Palmyra: Recapture & Assessment


Roman Theatre at Palmyra as of March 2016 with vegetation overgrowth (c) ASOR CHI

On March 27th, 2016, Palmyra was recaptured from the Islamic State by a coalition of Syrian, Russian and Iranian military forces. As some time has passed since then, we felt it appropriate to now consider the state in which the site was found to be when recaptured, and what has been done to fix this. In writing this blog post, I will be primarily drawing from the American School of Oriental Research’s Cultural Heritage Initiative’s (ASOR CHI) Special Report, a preliminary assessment of the site, as it is the most detailed report, as well as a variety of other news sources.

This blog post will be focusing on the damage to the UNESCO World Heritage Site. However, I cannot stress enough how the actions of the Islamic State are resulting in a humanitarian crisis throughout the region. There are millions of people who have been left homeless, entire generations of families who have been lost, mosques and cities destroyed in the process of recapturing. This blog post does not in any way wish to draw away from the very real nightmare so many people are currently experiencing. It is merely an attempt to gauge what has been lost and what can be repaired from the heritage of the region. 

Status of the Monuments



Access to visual evidence following the take over of the area by the Islamic State has been difficult for ASOR and other researchers. Now that the site is under Syrian authority, representatives from the Syrian Directorate General for Antiquities and Museums (DGAM) will be able to provide better information, but as of now ASOR CHI has been dependent on footage from journalists, Syrian and Russian news channels, as well as DigitalGlobe satellite imagery released on March 30th, 2016.

Their preliminary assessment reveals that a few of the buildings have no readily apparent or minimal damage. These include the Terapylon (as seen on drone videos and photographers that ventured into the site), the Agora (drone video), the Baths of Diocletian (drone video, there is vegetation overgrowth however), the Theatre (drone videos and photographs, was also used for execution of soldiers in May 2015 and released as a propaganda video in July 2015), the Funerary Temple (drone footage), the Senate (drone footage and photographs, vegetation overgrowth is apparent), the Tariff Court (drone video), the Temple of Nabu (drone video) and the Camp of Diocletian (satellite imagery).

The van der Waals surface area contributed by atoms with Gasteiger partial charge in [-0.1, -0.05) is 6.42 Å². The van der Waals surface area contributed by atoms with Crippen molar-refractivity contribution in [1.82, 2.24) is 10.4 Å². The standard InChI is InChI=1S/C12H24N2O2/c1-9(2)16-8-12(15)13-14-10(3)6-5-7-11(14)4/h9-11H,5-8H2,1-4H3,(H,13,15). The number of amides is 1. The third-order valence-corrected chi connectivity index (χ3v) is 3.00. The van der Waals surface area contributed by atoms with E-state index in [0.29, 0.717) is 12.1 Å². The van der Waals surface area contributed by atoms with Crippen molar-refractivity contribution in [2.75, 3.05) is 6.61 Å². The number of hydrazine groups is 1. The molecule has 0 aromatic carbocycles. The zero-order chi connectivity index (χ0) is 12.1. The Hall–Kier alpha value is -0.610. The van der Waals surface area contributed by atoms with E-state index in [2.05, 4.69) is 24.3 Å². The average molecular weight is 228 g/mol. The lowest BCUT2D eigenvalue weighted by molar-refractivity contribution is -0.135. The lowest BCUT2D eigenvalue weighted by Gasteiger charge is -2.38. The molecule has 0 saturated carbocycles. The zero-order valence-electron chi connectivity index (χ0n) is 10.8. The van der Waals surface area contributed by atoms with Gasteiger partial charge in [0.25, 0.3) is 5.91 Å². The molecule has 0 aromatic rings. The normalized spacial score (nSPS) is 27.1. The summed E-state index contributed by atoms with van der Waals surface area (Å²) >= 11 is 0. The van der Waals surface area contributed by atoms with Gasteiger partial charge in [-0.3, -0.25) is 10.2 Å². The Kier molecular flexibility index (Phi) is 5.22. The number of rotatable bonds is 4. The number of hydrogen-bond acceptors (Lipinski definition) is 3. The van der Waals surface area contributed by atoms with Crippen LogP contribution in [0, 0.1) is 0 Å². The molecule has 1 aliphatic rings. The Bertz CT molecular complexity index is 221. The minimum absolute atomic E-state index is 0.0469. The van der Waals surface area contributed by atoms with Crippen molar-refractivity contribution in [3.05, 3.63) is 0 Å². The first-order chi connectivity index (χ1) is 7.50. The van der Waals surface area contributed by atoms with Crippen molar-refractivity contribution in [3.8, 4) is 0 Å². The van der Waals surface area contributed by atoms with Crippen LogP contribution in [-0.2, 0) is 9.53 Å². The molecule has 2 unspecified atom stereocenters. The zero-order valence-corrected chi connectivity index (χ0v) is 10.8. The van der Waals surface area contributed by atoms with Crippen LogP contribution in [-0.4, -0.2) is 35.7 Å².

There are several monuments that did suffer apparent damage, however.

The Baalshamin Temple was destroyed in 2015, and no further damage seems to have occurred since.


Baalshamin Temple Before (c) ASOR CHI


Baalshamin Temple After (c) ASOR CHI

The Decumanus has a large amount of debris, most likely due to the collapse of the columns and entablature on the colonnade, as well as vegetation overgrowth. Drone footage from August 2015 of the Temple of Bel revealed the complete destruction of the temple cella. In February 2016 reports surged of the temple having been hit by airstrikes. Currently, aside from the loss of the cella, columns on the south side of the temenos have collapsed, and the modern wall on the west side to the right of the monumental gateway has also partially collapsed. Graffiti has been photographed within the temple complex.



Temple of Bel Before (c) ASOR CHI


Temple of Bel After (c) ASOR CHI

The Qalaat Shirkuh, a fortress, appears largely intact in drone footage and news channel video, however evidence of damage from air strikes and other explosives has been identified by ASOR CHI on the curtain walls and interior. Battlements on top of the walls have also partially collapsed in several locations: the northeastern curtain wall in particular has suffered a major collapse according to DGAM photographs. Allegedly, explosives were detonated at the entrance to the fortress, destroying the entranceway staircase.